Who will win the State of Origin decider?
Having won the battle, NSW coach Ricky Stuart says the Blues now have to prove they can win the war after Todd Carney stepped up to the plate to set up a State of Origin decider with a 16-12 win.
The Blues moved one step closer to ending Queensland's record six-year dominance of the interstate classic, Carney providing the spark which changed the course of the game after a forgettable debut in the opening game.
Now Stuart says, the entire team has a chance to change the course of Origin history at Suncorp Stadium, a venue they have not won an series decider since the Laurie Daley-led Blues of 1994.
"These boys have shown they can win an Origin game, now we have to show we can win an Origin series," Stuart said.
"We have to prove to ourselves more than anybody else that we can win an Origin series."
Central to that will be Carney, who was one of many Blues heroes while Robbie Farah came up with a marathon 64 tackles and Greg Bird took out man-of-the-match honours.
With his side given the benefit of a one-man advantage after Cooper Cronk was sin-binned for denying Carney an opportunity to score, the Blues five-eighth hit the go button to change the match irrevocably.
Having just booted a penalty to lock it up at 6-all, Carney brushed through an Ashley Harrison tackle on his own 20-metre line before finding Brett Stewart in support for his second try of the night.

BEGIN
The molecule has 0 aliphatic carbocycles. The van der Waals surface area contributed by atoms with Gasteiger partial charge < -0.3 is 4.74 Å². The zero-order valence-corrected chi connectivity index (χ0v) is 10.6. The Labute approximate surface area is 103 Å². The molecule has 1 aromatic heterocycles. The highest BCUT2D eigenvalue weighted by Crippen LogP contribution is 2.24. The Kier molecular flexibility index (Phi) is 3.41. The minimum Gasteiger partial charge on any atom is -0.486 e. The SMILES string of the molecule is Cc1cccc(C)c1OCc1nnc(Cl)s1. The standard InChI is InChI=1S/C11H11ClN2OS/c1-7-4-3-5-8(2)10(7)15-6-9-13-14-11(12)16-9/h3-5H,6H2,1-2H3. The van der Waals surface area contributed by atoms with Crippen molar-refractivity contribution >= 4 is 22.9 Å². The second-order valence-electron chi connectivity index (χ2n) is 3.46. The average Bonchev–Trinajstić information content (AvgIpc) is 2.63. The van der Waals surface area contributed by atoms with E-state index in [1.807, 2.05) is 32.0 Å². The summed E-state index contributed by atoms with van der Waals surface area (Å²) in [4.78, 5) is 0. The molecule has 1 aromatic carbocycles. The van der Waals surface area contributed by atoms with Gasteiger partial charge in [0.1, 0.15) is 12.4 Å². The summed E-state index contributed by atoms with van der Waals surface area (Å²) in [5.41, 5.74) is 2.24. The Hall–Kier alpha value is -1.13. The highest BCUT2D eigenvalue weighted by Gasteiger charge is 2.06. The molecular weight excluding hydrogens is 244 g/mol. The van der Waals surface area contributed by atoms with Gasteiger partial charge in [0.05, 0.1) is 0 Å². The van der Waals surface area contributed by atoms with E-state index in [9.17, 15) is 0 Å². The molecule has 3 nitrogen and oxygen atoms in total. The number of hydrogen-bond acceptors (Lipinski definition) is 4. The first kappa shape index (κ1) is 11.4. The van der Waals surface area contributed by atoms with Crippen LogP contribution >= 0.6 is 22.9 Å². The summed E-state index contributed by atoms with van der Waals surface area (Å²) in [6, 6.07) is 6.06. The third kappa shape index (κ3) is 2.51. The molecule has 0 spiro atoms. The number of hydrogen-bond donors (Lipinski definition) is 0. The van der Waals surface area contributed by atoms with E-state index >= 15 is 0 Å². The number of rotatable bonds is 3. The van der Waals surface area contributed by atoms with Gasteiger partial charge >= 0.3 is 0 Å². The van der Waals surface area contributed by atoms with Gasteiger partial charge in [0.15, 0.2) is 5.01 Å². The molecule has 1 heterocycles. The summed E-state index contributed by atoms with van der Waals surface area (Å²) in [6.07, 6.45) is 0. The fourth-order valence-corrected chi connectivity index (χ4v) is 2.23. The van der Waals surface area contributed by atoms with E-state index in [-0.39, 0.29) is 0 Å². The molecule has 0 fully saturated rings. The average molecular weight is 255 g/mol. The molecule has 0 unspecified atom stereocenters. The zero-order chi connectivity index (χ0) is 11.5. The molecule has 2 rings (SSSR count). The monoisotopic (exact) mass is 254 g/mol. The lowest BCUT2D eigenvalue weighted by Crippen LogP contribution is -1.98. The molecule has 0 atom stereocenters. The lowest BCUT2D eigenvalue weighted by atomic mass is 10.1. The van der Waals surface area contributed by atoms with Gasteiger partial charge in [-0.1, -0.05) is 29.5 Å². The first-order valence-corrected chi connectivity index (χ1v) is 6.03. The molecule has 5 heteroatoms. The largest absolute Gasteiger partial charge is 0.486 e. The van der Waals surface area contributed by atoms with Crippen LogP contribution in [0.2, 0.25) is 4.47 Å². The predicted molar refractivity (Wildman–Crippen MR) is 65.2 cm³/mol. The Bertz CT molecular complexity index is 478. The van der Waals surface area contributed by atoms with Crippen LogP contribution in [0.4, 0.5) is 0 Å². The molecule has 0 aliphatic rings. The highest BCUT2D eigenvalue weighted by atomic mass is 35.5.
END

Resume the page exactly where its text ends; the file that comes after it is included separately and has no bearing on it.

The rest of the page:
Four minutes later it was 16-6 to the Blues, Jarryd Hayne cleverly kicking the ball ahead after being stripped by Johnathan Thurston to complete a mesmerising spell for the home side.
"You don't get many opportunities in Origin," Stuart said.
"Just the pass to Brett Stewart was a tough skill.
"He took the line on a lot more tonight. He found a little bit more of a game about himself tonight."
"When we saw a wide defender I took him on and I was lucky enough to get through ... it's an unbelievable feeling."
Just as NSW did in Origin I when Michael Jennings was spelled for ten minutes, the Maroons paid dearly for Cronk's binning, his decision to deny Carney a near certain six points instead becoming 12 by the time he returned.
Queensland captain Cameron Smith conceded Cronk's stint off the field was pivotal.
"We struggled when Cooper got put in the sin-bin," he said.
"They scored two tries and we couldn't recover.
While also admitting playing one man down cost his side dearly, Maroons coach Mal Meninga refused to criticise his No.7.
"I said to him 'you did it for the team, you had to do it'," said Meninga, who may need to find a new fullback for Origin III after Billy Slater suffered a suspected posterior cruciate ligament tear.
"I've got no criticism of Coops."
Cronk did his best to make amends with a brilliant kick-chase on his return which secured a repeat set for the Maroons, and then almost like clockwork, Queensland started their late charge.
Two straight sets were repelled by the Blues but a third was beyond them, Darius Boyd tapping back a Thurston bomb for Greg Inglis to stretch his Origin record tally to 14 tries.
It looked like the Maroons had broken NSW hearts when Brent Tate leapt highest to reel in a bomb in the corner, but Jennings arrived to tap the ball out of his grasp.
The Blues had already had the life punched out of them on the stroke of halftime when Akuila Uate inexplicably allowed a bomb to bounce near his line, Ben Hannant scoring after Stewart's 25th minute opener for the Blues.
Who do you think will win the Rugby League World Cup?